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Early retirement spending plan and glide path
Old 07-11-2016, 08:04 PM   #1
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Early retirement spending plan and glide path

Hi. I also posted this in bogleheads but I want to give my friends at e-r a voice as well!

So my wife and I are gonna be retiring in a little over 6 months at age 53 (50 for her). Very very excited. A little scared but not very much. Around $2.5M total so I'm feeling confident. Here's my plan; I'd love your feedback.

Asset allocation right now 85/15/5. More aggressive than I'd like this close to retirement but I have no problem sleeping at night.

Taxable accounts at 1.4M, 401K at $800K, Roths at $300K.

Upon retirement, I'll rollover my 401K to an 3-fund IRA: 40% VCIT (Intermediate Corp Bond), 50% BSV (Short Term Bond), 10% VTI. Or something close. That will immediately put me at a 60/40 AA which I feel comfortable with. I plan to have about 100K in cash.

I'm confident I can make my taxable accounts (75% equities) last until I take SS at age 70. I'll sell equities as I need cash, which will glide me to a more bond-heavy AA as time goes by. Lots of LTCG which I will be careful with.

On top of that, I plan to do partial conversions of my rollover IRA into a Roth up to the maximum my 15% tax rate allows to minimize RMDs.

My back of the envelope math says that, on top of qualified dividends, I should be able to convert 40-50K to a Roth annually along with about 30K of LTCG and still stay within the 15% tax bracket. If I've done my math right, I should also qualify for some sort of ACA subsidy.

What do you think? Am I leaving something out?
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Old 07-12-2016, 12:25 PM   #2
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Unless you have children, the maximum 2 people can have as income and still qualify for ACA subsidies is less than $64K.
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Old 07-12-2016, 01:16 PM   #3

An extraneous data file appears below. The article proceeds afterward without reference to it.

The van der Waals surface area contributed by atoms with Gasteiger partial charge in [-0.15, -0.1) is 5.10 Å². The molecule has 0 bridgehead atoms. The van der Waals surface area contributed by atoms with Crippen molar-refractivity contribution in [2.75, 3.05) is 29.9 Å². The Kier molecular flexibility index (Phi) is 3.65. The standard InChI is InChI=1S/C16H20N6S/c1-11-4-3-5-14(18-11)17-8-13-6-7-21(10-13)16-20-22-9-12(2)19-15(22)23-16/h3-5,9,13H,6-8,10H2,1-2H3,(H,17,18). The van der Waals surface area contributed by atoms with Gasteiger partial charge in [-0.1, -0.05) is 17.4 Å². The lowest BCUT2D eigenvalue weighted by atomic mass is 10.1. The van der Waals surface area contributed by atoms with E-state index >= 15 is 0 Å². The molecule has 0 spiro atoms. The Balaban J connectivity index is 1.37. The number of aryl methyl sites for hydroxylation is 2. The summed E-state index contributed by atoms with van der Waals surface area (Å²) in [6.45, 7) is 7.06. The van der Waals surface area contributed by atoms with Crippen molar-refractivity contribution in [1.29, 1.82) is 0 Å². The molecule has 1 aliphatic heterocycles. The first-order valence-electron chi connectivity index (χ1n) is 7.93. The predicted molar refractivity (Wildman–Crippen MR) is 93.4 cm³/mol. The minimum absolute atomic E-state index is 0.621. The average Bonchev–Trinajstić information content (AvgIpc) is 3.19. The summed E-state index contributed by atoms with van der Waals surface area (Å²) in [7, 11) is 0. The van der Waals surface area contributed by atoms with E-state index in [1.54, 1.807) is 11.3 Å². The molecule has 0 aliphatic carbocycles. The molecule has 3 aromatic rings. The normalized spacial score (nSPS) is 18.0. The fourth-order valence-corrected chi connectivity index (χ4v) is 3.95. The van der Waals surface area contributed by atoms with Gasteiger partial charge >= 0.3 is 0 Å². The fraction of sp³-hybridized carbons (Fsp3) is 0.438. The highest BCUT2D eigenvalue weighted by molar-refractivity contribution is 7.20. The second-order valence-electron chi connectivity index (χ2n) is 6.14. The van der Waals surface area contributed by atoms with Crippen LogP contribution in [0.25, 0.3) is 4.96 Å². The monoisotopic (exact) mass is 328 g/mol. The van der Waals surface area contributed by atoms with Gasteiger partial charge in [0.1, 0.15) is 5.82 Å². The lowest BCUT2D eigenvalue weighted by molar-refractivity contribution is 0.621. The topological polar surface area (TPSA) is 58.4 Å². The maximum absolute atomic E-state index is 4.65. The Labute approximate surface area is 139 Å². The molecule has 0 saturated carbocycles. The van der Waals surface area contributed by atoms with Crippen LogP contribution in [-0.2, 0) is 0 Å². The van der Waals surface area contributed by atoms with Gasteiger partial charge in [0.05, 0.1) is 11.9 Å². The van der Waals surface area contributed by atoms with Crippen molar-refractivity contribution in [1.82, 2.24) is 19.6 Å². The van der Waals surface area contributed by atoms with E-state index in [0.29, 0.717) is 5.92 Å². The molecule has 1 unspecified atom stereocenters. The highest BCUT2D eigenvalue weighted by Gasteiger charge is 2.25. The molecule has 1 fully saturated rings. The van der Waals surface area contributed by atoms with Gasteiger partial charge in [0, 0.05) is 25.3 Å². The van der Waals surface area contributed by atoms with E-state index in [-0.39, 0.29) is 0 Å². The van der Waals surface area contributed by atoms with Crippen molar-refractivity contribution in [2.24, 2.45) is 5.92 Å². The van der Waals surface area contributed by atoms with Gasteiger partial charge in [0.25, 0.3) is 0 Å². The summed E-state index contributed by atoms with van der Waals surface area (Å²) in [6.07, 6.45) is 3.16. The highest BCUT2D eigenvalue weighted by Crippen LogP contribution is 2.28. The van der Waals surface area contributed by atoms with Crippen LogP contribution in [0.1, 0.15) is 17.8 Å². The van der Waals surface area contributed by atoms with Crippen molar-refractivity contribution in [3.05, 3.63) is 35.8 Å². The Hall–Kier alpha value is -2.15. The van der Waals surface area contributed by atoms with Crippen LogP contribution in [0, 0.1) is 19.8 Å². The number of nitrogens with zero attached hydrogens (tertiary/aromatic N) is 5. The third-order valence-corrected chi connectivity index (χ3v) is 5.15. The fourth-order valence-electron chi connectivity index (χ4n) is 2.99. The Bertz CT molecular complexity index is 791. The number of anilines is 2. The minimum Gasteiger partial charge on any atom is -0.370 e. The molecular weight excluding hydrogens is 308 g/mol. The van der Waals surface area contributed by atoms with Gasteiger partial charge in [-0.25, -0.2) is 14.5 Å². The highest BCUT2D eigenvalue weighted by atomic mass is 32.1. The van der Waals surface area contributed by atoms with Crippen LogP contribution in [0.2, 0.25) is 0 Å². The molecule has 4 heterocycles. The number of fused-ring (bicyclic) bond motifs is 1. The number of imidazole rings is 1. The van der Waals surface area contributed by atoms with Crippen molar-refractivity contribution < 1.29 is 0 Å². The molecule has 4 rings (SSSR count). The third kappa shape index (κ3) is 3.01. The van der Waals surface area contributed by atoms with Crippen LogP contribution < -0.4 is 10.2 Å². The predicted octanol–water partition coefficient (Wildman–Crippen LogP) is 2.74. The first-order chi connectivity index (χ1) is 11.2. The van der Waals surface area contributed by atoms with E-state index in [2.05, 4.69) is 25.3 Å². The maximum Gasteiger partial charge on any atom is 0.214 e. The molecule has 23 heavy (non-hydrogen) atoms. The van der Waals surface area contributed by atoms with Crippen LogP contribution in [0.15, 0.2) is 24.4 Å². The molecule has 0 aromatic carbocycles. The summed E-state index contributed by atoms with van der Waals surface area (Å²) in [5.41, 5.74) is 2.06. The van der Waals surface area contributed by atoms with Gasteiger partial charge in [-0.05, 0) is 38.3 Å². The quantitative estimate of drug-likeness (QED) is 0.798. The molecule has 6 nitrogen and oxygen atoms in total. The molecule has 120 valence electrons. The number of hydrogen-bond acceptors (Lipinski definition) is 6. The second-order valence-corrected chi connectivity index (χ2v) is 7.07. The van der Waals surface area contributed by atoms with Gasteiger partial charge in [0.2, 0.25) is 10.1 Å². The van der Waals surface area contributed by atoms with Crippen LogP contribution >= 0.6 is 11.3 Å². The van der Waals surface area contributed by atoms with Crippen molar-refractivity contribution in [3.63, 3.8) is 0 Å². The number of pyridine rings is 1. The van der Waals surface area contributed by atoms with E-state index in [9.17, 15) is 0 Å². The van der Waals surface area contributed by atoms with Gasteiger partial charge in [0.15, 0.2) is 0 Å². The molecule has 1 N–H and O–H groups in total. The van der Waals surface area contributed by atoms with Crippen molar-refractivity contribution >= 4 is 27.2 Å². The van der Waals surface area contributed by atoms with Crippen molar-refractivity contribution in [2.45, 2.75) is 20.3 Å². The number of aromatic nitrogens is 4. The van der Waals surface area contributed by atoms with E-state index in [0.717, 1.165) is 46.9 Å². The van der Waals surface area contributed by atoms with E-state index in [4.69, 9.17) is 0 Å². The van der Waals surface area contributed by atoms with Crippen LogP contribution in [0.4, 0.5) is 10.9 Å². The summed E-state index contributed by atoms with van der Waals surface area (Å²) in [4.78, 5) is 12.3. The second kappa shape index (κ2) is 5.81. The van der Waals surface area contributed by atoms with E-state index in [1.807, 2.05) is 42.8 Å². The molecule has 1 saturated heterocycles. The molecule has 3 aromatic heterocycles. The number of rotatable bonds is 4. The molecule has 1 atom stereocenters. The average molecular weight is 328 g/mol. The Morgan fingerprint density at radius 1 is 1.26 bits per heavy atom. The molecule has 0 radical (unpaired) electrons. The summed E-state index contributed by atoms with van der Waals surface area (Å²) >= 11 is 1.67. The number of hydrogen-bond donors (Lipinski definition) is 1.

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What are your annual expenses? Did you account for new cars, home repairs, vacations, gifts, insurance, food, inflation, unplanned events etc etc?


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Old 07-13-2016, 07:16 AM   #4
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I have two kids, aged 15 and 19. College is paid for and not included in my assets. So an ACA subsidy is possible until my oldest turns 26.

Planned expenses are around 70K. No mortgage. I plan to keep SWR at 3% or a bit lower.


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Old 07-13-2016, 08:32 AM   #5
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Have you run this through FIREcalc? You might also want to look at iORP to model your Roth conversions. Personally, I didn't follow what it said to do, but it was good to look at as part of the thought process.
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Old 07-13-2016, 02:37 PM   #6
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Quote:
Originally Posted by duckcalldan View Post
I have two kids, aged 15 and 19. College is paid for and not included in my assets. So an ACA subsidy is possible until my oldest turns 26.
Hopefully your plan doesn't hinge too heavily on the above bolded part; I think it is inaccurate.

As I understand it, ACA subsidies are based on (among other things) your taxable household size - basically the number of exemptions that you claim on line 6d of your 1040. Once your kids graduate from college, hopefully before 26, they are likely not to be your dependent, and thus not end up on line 6d, and thus adversely affect your ability to qualify for ACA subsidies.

To use my own family as an example, I have three kids, so originally I thought that my target ACA income was $47,700 - 200% of the FPL for a family size of 4. However, since my oldest son age 21 no longer qualifies as my dependent, my target ACA income is in fact $39,580 - 200% of the FPL for a family size of 3.

There is another part of the ACA which requires insurance companies to let kids stay on their parents' insurance until they turn 26, but I believe that rule is distinct from the ACA subsidy rules.
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Old 07-13-2016, 03:22 PM   #7
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If it were me... With ER looming in 6 months and stock indexes hitting all time highs, I would move my allocation close to the final one right now.

What do you stand to gain? How much could you lose? Would that affect your ER timing?

Edit: It may not matter that much. Say you have 85 stock now, target is 60, so you're overweighted 25. If the stock market goes +10% or -10% your portfolio gain/loss on the overweighted portion is +2.5 or -2.5.. not that much in the big scheme of things. (Assuming the cash/bond portion holds steady, of course) Hope I got that math correct.
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Old 07-17-2016, 07:28 PM   #8
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Moved 90% of my 401k to bonds late last week. I'm not worried about a consistent AA across all accounts. Doing this changed my total AA to 56/39/5. Probably a overdue move but I'm glad I did it!


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